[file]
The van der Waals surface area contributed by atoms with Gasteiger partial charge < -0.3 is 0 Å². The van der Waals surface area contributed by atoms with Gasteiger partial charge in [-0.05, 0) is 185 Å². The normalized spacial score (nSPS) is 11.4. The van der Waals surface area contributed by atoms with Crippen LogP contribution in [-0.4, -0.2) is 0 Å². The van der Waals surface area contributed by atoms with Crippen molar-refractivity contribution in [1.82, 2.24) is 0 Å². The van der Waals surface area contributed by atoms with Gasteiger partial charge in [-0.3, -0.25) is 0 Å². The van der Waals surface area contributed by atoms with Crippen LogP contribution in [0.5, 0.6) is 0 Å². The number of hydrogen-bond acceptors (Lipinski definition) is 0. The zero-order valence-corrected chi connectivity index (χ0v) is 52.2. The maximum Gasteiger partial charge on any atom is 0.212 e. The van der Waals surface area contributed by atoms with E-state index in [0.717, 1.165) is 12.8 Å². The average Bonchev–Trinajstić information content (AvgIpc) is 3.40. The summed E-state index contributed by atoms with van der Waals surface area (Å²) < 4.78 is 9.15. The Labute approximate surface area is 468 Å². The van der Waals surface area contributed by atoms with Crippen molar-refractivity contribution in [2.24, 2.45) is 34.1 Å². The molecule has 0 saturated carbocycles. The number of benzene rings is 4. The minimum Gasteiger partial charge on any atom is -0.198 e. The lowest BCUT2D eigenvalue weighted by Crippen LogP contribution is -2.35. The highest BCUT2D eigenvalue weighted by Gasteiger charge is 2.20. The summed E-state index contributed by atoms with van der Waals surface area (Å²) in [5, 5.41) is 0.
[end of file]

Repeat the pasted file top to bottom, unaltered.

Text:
The van der Waals surface area contributed by atoms with Gasteiger partial charge < -0.3 is 0 Å². The van der Waals surface area contributed by atoms with Gasteiger partial charge in [-0.05, 0) is 185 Å². The normalized spacial score (nSPS) is 11.4. The van der Waals surface area contributed by atoms with Crippen LogP contribution in [-0.4, -0.2) is 0 Å². The van der Waals surface area contributed by atoms with Crippen molar-refractivity contribution in [1.82, 2.24) is 0 Å². The van der Waals surface area contributed by atoms with Gasteiger partial charge in [-0.3, -0.25) is 0 Å². The van der Waals surface area contributed by atoms with Crippen LogP contribution in [0.5, 0.6) is 0 Å². The number of hydrogen-bond acceptors (Lipinski definition) is 0. The zero-order valence-corrected chi connectivity index (χ0v) is 52.2. The maximum Gasteiger partial charge on any atom is 0.212 e. The van der Waals surface area contributed by atoms with E-state index in [0.717, 1.165) is 12.8 Å². The average Bonchev–Trinajstić information content (AvgIpc) is 3.40. The summed E-state index contributed by atoms with van der Waals surface area (Å²) < 4.78 is 9.15. The Labute approximate surface area is 468 Å². The van der Waals surface area contributed by atoms with Crippen molar-refractivity contribution in [2.24, 2.45) is 34.1 Å². The molecule has 0 saturated carbocycles. The number of benzene rings is 4. The minimum Gasteiger partial charge on any atom is -0.198 e. The lowest BCUT2D eigenvalue weighted by Crippen LogP contribution is -2.35. The highest BCUT2D eigenvalue weighted by Gasteiger charge is 2.20. The summed E-state index contributed by atoms with van der Waals surface area (Å²) in [5, 5.41) is 0.